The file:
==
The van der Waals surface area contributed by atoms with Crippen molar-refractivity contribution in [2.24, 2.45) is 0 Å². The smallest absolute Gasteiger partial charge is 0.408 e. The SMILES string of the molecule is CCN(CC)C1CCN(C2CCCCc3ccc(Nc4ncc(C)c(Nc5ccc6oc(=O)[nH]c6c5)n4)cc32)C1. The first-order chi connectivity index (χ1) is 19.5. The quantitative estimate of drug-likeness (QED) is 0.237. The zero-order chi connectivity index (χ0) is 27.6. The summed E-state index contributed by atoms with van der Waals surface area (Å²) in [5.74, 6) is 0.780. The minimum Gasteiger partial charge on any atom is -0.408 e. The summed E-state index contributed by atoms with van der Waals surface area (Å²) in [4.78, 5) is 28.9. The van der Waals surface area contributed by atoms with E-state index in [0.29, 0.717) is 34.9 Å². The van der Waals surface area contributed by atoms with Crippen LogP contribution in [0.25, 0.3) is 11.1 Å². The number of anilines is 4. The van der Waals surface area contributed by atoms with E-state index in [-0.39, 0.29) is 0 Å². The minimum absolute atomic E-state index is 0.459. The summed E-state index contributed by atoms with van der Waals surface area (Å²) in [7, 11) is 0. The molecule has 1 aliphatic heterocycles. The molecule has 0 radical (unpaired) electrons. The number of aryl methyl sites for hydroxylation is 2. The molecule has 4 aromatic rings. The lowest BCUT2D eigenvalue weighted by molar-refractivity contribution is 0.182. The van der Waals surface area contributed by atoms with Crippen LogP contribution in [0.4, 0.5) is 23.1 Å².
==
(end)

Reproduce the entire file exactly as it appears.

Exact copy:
The van der Waals surface area contributed by atoms with Crippen molar-refractivity contribution in [2.24, 2.45) is 0 Å². The smallest absolute Gasteiger partial charge is 0.408 e. The SMILES string of the molecule is CCN(CC)C1CCN(C2CCCCc3ccc(Nc4ncc(C)c(Nc5ccc6oc(=O)[nH]c6c5)n4)cc32)C1. The first-order chi connectivity index (χ1) is 19.5. The quantitative estimate of drug-likeness (QED) is 0.237. The zero-order chi connectivity index (χ0) is 27.6. The summed E-state index contributed by atoms with van der Waals surface area (Å²) in [5.74, 6) is 0.780. The minimum Gasteiger partial charge on any atom is -0.408 e. The summed E-state index contributed by atoms with van der Waals surface area (Å²) in [4.78, 5) is 28.9. The van der Waals surface area contributed by atoms with E-state index in [0.29, 0.717) is 34.9 Å². The van der Waals surface area contributed by atoms with Crippen LogP contribution in [0.25, 0.3) is 11.1 Å². The number of anilines is 4. The van der Waals surface area contributed by atoms with E-state index in [-0.39, 0.29) is 0 Å². The minimum absolute atomic E-state index is 0.459. The summed E-state index contributed by atoms with van der Waals surface area (Å²) in [7, 11) is 0. The molecule has 1 aliphatic heterocycles. The molecule has 0 radical (unpaired) electrons. The number of aryl methyl sites for hydroxylation is 2. The molecule has 4 aromatic rings. The lowest BCUT2D eigenvalue weighted by molar-refractivity contribution is 0.182. The van der Waals surface area contributed by atoms with Crippen LogP contribution in [0.4, 0.5) is 23.1 Å².